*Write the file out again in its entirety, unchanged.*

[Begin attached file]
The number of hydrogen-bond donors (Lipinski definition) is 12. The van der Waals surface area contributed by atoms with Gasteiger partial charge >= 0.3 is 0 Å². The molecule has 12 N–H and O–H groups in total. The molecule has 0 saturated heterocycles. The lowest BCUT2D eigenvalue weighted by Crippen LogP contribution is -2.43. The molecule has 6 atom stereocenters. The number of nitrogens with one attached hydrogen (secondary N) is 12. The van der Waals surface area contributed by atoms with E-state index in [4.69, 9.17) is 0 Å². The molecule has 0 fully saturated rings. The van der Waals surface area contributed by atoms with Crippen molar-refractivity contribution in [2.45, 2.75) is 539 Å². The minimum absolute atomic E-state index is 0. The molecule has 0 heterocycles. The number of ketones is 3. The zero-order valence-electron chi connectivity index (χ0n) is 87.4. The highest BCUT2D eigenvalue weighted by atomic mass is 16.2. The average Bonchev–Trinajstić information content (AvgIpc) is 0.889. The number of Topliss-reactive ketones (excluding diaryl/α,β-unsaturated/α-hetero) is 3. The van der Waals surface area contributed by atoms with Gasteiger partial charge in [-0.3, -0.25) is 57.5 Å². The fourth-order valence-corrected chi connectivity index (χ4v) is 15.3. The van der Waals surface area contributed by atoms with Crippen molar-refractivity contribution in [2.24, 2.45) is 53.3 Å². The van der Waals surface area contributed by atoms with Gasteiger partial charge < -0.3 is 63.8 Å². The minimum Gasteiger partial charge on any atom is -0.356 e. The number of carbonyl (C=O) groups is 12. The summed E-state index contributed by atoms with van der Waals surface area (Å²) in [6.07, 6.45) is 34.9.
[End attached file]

The number of hydrogen-bond donors (Lipinski definition) is 12. The van der Waals surface area contributed by atoms with Gasteiger partial charge >= 0.3 is 0 Å². The molecule has 12 N–H and O–H groups in total. The molecule has 0 saturated heterocycles. The lowest BCUT2D eigenvalue weighted by Crippen LogP contribution is -2.43. The molecule has 6 atom stereocenters. The number of nitrogens with one attached hydrogen (secondary N) is 12. The van der Waals surface area contributed by atoms with E-state index in [4.69, 9.17) is 0 Å². The molecule has 0 fully saturated rings. The van der Waals surface area contributed by atoms with Crippen molar-refractivity contribution in [2.45, 2.75) is 539 Å². The minimum absolute atomic E-state index is 0. The molecule has 0 heterocycles. The number of ketones is 3. The zero-order valence-electron chi connectivity index (χ0n) is 87.4. The highest BCUT2D eigenvalue weighted by atomic mass is 16.2. The average Bonchev–Trinajstić information content (AvgIpc) is 0.889. The number of Topliss-reactive ketones (excluding diaryl/α,β-unsaturated/α-hetero) is 3. The van der Waals surface area contributed by atoms with Gasteiger partial charge in [-0.3, -0.25) is 57.5 Å². The fourth-order valence-corrected chi connectivity index (χ4v) is 15.3. The van der Waals surface area contributed by atoms with Crippen molar-refractivity contribution in [2.24, 2.45) is 53.3 Å². The van der Waals surface area contributed by atoms with Gasteiger partial charge < -0.3 is 63.8 Å². The minimum Gasteiger partial charge on any atom is -0.356 e. The number of carbonyl (C=O) groups is 12. The summed E-state index contributed by atoms with van der Waals surface area (Å²) in [6.07, 6.45) is 34.9.